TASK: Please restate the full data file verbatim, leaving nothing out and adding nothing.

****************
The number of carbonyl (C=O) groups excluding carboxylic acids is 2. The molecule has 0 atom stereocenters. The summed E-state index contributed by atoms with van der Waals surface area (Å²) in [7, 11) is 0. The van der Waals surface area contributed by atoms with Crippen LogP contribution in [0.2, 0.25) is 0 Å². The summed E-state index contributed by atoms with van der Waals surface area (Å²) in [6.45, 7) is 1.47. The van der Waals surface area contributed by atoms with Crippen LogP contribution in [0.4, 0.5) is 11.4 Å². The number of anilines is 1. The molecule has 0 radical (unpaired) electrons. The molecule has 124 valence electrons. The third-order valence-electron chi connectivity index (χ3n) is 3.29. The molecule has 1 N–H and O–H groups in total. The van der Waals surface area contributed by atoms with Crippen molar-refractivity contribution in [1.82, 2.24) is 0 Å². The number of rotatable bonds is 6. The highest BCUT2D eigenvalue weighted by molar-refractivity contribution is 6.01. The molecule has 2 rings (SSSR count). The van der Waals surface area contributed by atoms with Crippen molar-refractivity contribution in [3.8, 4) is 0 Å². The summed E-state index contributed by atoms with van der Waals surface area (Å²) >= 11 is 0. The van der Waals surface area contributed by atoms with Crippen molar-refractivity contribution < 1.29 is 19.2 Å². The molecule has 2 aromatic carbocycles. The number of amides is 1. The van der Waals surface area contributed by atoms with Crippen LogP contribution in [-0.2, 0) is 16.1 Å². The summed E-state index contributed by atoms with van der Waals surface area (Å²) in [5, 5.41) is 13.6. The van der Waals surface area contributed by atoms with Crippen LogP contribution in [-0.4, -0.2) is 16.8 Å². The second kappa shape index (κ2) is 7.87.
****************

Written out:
The number of carbonyl (C=O) groups excluding carboxylic acids is 2. The molecule has 0 atom stereocenters. The summed E-state index contributed by atoms with van der Waals surface area (Å²) in [7, 11) is 0. The van der Waals surface area contributed by atoms with Crippen LogP contribution in [0.2, 0.25) is 0 Å². The summed E-state index contributed by atoms with van der Waals surface area (Å²) in [6.45, 7) is 1.47. The van der Waals surface area contributed by atoms with Crippen LogP contribution in [0.4, 0.5) is 11.4 Å². The number of anilines is 1. The molecule has 0 radical (unpaired) electrons. The molecule has 124 valence electrons. The third-order valence-electron chi connectivity index (χ3n) is 3.29. The molecule has 1 N–H and O–H groups in total. The van der Waals surface area contributed by atoms with Crippen molar-refractivity contribution in [1.82, 2.24) is 0 Å². The number of rotatable bonds is 6. The highest BCUT2D eigenvalue weighted by molar-refractivity contribution is 6.01. The molecule has 2 rings (SSSR count). The van der Waals surface area contributed by atoms with Crippen molar-refractivity contribution in [3.8, 4) is 0 Å². The summed E-state index contributed by atoms with van der Waals surface area (Å²) >= 11 is 0. The van der Waals surface area contributed by atoms with Crippen molar-refractivity contribution < 1.29 is 19.2 Å². The molecule has 2 aromatic carbocycles. The number of amides is 1. The van der Waals surface area contributed by atoms with Crippen LogP contribution in [-0.2, 0) is 16.1 Å². The summed E-state index contributed by atoms with van der Waals surface area (Å²) in [5, 5.41) is 13.6. The van der Waals surface area contributed by atoms with Crippen LogP contribution in [-0.4, -0.2) is 16.8 Å². The second kappa shape index (κ2) is 7.87.